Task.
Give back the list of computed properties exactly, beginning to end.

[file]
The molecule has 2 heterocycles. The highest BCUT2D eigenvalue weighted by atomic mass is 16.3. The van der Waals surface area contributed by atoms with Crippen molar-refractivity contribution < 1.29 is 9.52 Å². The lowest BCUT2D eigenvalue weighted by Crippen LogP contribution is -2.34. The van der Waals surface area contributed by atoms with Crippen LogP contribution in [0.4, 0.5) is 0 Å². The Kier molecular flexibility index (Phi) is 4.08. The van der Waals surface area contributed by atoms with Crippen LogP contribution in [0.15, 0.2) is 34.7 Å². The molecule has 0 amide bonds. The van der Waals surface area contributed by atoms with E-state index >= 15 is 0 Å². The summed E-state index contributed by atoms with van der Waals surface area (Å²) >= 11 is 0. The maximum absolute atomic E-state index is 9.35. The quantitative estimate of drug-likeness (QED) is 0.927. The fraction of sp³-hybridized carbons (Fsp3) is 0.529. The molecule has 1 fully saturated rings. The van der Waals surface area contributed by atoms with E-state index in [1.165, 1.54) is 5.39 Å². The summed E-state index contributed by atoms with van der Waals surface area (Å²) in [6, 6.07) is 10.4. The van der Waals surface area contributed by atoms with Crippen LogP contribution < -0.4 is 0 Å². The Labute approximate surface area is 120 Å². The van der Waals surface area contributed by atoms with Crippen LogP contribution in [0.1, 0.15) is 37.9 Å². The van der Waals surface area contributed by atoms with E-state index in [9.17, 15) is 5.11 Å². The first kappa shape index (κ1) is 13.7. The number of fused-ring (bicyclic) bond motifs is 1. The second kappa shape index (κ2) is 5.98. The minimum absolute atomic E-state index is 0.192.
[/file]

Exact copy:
The molecule has 2 heterocycles. The highest BCUT2D eigenvalue weighted by atomic mass is 16.3. The van der Waals surface area contributed by atoms with Crippen molar-refractivity contribution < 1.29 is 9.52 Å². The lowest BCUT2D eigenvalue weighted by Crippen LogP contribution is -2.34. The van der Waals surface area contributed by atoms with Crippen LogP contribution in [0.4, 0.5) is 0 Å². The Kier molecular flexibility index (Phi) is 4.08. The van der Waals surface area contributed by atoms with Crippen LogP contribution in [0.15, 0.2) is 34.7 Å². The molecule has 0 amide bonds. The van der Waals surface area contributed by atoms with E-state index >= 15 is 0 Å². The summed E-state index contributed by atoms with van der Waals surface area (Å²) >= 11 is 0. The maximum absolute atomic E-state index is 9.35. The quantitative estimate of drug-likeness (QED) is 0.927. The fraction of sp³-hybridized carbons (Fsp3) is 0.529. The molecule has 1 fully saturated rings. The van der Waals surface area contributed by atoms with E-state index in [1.165, 1.54) is 5.39 Å². The summed E-state index contributed by atoms with van der Waals surface area (Å²) in [6, 6.07) is 10.4. The van der Waals surface area contributed by atoms with Crippen LogP contribution < -0.4 is 0 Å². The Labute approximate surface area is 120 Å². The van der Waals surface area contributed by atoms with Crippen LogP contribution in [0.1, 0.15) is 37.9 Å². The van der Waals surface area contributed by atoms with E-state index in [9.17, 15) is 5.11 Å². The first kappa shape index (κ1) is 13.7. The number of fused-ring (bicyclic) bond motifs is 1. The second kappa shape index (κ2) is 5.98. The minimum absolute atomic E-state index is 0.192.